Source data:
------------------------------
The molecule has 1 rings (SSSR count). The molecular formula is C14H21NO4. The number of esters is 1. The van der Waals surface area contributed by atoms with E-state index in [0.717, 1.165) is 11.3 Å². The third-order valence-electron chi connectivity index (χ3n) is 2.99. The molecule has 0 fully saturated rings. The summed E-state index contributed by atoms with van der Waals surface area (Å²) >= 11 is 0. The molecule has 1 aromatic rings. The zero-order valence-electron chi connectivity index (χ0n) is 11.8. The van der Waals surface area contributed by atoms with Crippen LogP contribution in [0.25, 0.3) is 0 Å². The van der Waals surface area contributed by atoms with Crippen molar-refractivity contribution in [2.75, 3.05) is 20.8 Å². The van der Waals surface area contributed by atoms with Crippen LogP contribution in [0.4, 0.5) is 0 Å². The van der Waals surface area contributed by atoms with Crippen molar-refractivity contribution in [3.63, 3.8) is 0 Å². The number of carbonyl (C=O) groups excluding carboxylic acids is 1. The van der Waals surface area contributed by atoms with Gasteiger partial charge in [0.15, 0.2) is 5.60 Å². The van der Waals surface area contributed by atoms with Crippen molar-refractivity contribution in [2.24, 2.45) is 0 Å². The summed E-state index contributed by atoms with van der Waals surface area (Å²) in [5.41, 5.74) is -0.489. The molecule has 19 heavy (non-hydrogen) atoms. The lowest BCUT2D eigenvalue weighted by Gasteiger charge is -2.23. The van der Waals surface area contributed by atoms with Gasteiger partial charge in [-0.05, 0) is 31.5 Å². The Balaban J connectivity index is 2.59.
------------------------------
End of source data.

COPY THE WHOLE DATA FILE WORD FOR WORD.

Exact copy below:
The molecule has 1 rings (SSSR count). The molecular formula is C14H21NO4. The number of esters is 1. The van der Waals surface area contributed by atoms with E-state index in [0.717, 1.165) is 11.3 Å². The third-order valence-electron chi connectivity index (χ3n) is 2.99. The molecule has 0 fully saturated rings. The summed E-state index contributed by atoms with van der Waals surface area (Å²) >= 11 is 0. The molecule has 1 aromatic rings. The zero-order valence-electron chi connectivity index (χ0n) is 11.8. The van der Waals surface area contributed by atoms with Crippen LogP contribution in [0.25, 0.3) is 0 Å². The van der Waals surface area contributed by atoms with Crippen molar-refractivity contribution in [2.75, 3.05) is 20.8 Å². The van der Waals surface area contributed by atoms with Crippen LogP contribution in [0.4, 0.5) is 0 Å². The van der Waals surface area contributed by atoms with Crippen molar-refractivity contribution in [3.63, 3.8) is 0 Å². The number of carbonyl (C=O) groups excluding carboxylic acids is 1. The van der Waals surface area contributed by atoms with Gasteiger partial charge in [0.15, 0.2) is 5.60 Å². The van der Waals surface area contributed by atoms with Crippen molar-refractivity contribution in [2.24, 2.45) is 0 Å². The summed E-state index contributed by atoms with van der Waals surface area (Å²) in [5.41, 5.74) is -0.489. The molecule has 19 heavy (non-hydrogen) atoms. The lowest BCUT2D eigenvalue weighted by Gasteiger charge is -2.23. The van der Waals surface area contributed by atoms with Gasteiger partial charge in [-0.05, 0) is 31.5 Å². The Balaban J connectivity index is 2.59.